Gujarat Chief Minister Rolls Back Some Of The Steep Penalties Imposed Under The New Motor Vehicles Law

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New Delhi: After protest in many parts of the country, Gujarat chief minister Vijay Rupani rolled back some of the steep penalties imposed under the new motor vehicles law for traffic violations in the state, saying the state government had relaxed the fines mostly for two-wheeler riders since they hail from the lower and middle class.

Rupani told reporters that the state was taking an empathetic view.

Gujarat is the first state to roll back some of the penalties and introduce different penalties for the same set of traffic violations. In all, the state has made 18 changes to the penalty structure. The new penalties will come into force from September 16.

The penalty for a two-wheeler rider for not wearing a helmet has been reduced from Rs 1,000 to Rs 500. The penalty for triple riding has also been brought down.

Driving on the wrong side of the road will continue to cost motorists driving four wheelers or more Rs 5,000 but if the violation is committed by 2 or 3 wheelers, the traffic police will only fine them Rs 1,500. Driving without a valid licence will be penalised with Rs 1,500.

The state government’s relaxations come against the backdrop of growing public anger against the heavy fines, exacerbated by police and transport department officials going on an overdrive.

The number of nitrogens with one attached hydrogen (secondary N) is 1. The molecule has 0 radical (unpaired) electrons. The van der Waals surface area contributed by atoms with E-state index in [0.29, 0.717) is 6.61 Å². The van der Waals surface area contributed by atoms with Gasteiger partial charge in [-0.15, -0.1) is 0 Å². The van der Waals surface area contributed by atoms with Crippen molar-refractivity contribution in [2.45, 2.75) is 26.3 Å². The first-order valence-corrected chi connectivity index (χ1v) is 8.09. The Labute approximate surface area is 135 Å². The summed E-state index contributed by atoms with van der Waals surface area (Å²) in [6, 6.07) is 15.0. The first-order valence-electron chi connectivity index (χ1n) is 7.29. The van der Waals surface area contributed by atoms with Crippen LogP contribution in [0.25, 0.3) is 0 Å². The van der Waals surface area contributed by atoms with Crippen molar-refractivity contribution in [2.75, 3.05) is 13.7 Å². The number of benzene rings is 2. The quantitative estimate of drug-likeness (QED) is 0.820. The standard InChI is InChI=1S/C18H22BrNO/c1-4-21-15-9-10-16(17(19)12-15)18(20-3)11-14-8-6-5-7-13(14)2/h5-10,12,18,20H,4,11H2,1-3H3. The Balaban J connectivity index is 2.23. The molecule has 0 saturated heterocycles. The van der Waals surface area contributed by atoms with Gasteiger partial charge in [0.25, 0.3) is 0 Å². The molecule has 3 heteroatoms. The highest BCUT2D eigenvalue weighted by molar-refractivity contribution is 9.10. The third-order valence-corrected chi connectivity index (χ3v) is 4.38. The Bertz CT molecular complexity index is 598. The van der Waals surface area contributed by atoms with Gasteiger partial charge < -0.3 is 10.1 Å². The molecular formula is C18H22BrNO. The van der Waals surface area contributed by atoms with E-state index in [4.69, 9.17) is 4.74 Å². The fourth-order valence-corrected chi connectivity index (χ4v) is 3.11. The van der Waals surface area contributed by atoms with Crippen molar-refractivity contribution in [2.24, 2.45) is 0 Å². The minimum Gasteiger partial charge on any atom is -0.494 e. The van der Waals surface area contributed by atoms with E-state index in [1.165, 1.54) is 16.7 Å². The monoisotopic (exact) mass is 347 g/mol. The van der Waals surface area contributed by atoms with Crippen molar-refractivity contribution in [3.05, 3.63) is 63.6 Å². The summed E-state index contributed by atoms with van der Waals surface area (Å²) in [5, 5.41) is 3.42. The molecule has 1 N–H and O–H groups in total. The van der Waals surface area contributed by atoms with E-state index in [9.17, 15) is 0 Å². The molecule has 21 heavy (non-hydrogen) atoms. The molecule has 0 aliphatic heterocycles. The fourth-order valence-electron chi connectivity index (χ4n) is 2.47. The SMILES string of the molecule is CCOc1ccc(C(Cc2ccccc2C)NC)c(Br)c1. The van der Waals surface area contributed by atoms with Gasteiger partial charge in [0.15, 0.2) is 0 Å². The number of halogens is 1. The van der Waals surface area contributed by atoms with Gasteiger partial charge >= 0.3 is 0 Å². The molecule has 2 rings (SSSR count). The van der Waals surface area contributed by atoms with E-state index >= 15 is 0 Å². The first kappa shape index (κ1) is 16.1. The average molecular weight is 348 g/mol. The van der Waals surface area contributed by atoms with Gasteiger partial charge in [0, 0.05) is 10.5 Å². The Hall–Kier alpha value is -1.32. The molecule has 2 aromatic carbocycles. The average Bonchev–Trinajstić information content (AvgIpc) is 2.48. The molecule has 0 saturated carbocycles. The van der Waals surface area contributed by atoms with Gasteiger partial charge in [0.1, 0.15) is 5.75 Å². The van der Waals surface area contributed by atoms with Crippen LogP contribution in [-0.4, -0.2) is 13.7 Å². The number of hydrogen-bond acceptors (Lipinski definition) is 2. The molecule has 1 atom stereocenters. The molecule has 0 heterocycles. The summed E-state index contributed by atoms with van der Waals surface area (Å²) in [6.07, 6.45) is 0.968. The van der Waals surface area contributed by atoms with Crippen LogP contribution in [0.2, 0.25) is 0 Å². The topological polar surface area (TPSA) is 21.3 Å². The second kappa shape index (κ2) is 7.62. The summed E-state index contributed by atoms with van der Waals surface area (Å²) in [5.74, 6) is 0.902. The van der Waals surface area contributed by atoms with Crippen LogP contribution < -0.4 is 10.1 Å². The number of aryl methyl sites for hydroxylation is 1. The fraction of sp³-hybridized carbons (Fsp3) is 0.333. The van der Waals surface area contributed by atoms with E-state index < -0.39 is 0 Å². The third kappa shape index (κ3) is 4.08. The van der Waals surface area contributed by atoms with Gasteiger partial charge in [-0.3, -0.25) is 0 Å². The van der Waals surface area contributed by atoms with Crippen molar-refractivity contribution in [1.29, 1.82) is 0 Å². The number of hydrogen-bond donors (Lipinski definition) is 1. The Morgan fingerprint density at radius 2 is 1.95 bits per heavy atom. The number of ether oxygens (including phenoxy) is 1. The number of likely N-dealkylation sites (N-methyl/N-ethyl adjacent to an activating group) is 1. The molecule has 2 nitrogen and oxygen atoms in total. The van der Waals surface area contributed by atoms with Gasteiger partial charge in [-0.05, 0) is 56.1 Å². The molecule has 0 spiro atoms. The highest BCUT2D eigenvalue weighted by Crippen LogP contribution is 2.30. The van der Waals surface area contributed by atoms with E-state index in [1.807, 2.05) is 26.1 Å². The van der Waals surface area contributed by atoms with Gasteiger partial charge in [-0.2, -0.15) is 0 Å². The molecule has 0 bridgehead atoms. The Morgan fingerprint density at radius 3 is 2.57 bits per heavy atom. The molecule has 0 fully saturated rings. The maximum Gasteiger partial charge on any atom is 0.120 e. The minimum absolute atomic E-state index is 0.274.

For example, there are reports that a trucker from Rajasthan had been fined nearly Rs 1.5 lakh in national capital Delhi for a string of traffic violations. In Odisha, public anger had spilled over to the state last week during a drive against violators. People vandalised a police van and detained several police vehicles which they had complained, had not been stopped by the police despite violating the law.

Union transport Minister Nitin Gadkari has refused to review the fines, insisting that people had to learn to respect the law in the country where 5 lakh road accidents take place and 1.5 people lose their lives annually.

Not everyone in the business of making roads safer agrees that this is the right approach. On Tuesday, non-profit International Road Federation (IRF) called for a gradual increase in traffic fines. The federation’s KK Kapila said there had been cases of false and entrapped prosecution by the police after the new fines became effective from September 1.

 

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